In this article we address why and when people feel schadenfreude (pleasure at the misfortunes of others) in both interpersonal and intergroup contexts. Using findings from our own research programmes we show that schadenfreude is intensified when people are chronically or momentarily threatened in their self-worth, whereas it is attenuated when their self-evaluation is boosted; that malicious envy, but not benign envy, intensifies pleasure at the misfortunes of others; that these emotional responses are manifested in intergroup contexts via the same mechanisms; and that mere stereotypes, in the absence of any interaction or overt competition, are sufficient to elicit schadenfreude via such mechanisms. Together, these findings suggest that self-evaluation and envy both play an important role in evoking schadenfreude; people feel pleasure at the misfortunes of others when these misfortunes provide them with social comparisons that enhance their feelings of self-worth or remove the basis for painful feelings of envy.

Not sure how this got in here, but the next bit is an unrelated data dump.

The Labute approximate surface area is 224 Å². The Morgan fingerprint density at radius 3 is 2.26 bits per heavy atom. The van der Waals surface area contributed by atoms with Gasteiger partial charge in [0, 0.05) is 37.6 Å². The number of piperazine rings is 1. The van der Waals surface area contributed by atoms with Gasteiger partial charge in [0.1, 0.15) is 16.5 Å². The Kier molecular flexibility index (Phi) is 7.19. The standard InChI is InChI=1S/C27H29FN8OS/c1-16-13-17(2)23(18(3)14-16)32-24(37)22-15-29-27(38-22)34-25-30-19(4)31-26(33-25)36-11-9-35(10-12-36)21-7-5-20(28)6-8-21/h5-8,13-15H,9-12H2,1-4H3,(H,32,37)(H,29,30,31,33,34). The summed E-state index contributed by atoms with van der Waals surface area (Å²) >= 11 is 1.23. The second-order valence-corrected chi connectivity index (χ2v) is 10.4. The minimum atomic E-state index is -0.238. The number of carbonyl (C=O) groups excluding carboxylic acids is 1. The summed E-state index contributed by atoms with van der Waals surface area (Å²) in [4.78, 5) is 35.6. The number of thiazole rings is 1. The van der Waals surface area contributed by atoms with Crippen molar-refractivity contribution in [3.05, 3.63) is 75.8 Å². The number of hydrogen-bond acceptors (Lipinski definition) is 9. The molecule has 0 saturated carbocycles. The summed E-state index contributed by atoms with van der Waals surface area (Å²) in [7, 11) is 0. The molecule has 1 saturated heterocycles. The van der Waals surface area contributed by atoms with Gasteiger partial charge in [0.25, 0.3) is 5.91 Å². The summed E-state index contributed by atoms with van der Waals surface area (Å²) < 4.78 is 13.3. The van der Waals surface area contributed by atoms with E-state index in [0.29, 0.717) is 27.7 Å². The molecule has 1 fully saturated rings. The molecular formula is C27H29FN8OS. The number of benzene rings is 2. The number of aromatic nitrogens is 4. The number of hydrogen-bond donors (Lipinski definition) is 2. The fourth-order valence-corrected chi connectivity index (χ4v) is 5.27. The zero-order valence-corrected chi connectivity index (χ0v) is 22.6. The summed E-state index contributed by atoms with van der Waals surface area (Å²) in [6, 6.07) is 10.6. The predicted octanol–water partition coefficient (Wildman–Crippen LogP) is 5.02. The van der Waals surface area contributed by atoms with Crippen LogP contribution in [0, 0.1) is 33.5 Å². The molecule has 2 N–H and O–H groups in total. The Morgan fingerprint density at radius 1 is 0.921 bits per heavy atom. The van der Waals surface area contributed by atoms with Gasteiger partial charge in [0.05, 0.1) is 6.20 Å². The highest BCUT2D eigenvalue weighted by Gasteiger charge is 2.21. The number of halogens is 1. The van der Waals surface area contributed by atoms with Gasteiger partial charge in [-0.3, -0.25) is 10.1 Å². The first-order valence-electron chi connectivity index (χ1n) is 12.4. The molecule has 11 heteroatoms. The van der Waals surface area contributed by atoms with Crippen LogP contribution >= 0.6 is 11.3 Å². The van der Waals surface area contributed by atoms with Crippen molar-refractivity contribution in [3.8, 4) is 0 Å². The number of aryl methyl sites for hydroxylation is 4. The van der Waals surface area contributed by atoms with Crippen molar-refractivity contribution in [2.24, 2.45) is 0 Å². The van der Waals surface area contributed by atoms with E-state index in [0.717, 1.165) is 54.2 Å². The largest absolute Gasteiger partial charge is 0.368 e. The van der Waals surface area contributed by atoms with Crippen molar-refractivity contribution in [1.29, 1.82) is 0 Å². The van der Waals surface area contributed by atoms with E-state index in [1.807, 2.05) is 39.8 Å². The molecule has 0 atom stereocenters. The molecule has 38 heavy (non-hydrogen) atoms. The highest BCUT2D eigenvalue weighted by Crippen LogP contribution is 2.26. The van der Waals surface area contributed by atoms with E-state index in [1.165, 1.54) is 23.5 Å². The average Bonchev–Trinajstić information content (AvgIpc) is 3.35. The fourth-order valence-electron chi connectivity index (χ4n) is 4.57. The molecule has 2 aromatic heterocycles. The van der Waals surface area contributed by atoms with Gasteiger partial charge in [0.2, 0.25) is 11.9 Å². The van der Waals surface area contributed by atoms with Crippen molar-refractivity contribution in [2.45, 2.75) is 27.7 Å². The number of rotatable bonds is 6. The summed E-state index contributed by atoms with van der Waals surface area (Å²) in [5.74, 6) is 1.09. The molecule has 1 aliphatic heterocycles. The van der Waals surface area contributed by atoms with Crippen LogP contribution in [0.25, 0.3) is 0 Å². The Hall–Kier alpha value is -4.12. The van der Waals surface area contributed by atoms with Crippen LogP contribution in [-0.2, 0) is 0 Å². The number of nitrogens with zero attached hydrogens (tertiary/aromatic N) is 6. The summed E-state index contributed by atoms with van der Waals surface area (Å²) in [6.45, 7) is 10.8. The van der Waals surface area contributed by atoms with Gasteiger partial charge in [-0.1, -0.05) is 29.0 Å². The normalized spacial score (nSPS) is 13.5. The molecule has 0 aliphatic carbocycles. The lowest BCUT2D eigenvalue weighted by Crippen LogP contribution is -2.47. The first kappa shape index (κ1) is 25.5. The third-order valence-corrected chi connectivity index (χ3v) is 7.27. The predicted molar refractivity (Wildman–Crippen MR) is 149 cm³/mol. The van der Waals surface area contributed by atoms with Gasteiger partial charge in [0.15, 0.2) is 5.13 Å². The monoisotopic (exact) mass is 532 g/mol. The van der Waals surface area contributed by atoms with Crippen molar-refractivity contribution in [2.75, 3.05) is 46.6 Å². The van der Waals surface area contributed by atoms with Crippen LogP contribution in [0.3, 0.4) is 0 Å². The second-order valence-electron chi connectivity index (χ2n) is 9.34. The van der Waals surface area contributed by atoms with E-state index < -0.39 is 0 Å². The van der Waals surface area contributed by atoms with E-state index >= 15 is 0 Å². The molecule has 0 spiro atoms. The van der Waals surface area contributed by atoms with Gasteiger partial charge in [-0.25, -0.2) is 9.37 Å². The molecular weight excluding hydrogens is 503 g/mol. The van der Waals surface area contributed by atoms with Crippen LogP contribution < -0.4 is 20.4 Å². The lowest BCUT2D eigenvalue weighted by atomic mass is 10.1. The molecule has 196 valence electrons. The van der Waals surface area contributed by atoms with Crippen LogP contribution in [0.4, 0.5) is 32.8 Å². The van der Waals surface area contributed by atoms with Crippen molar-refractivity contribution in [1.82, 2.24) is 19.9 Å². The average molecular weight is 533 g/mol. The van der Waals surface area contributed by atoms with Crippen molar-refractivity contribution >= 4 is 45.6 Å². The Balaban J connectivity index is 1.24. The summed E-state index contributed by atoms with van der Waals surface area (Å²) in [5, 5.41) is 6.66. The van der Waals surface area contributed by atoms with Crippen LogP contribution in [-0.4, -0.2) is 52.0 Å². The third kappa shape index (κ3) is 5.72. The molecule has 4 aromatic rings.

|Journal||European Review of Social Psychology|
|Early online date||8 Dec 2015|
|Publication status||Published - 2015|
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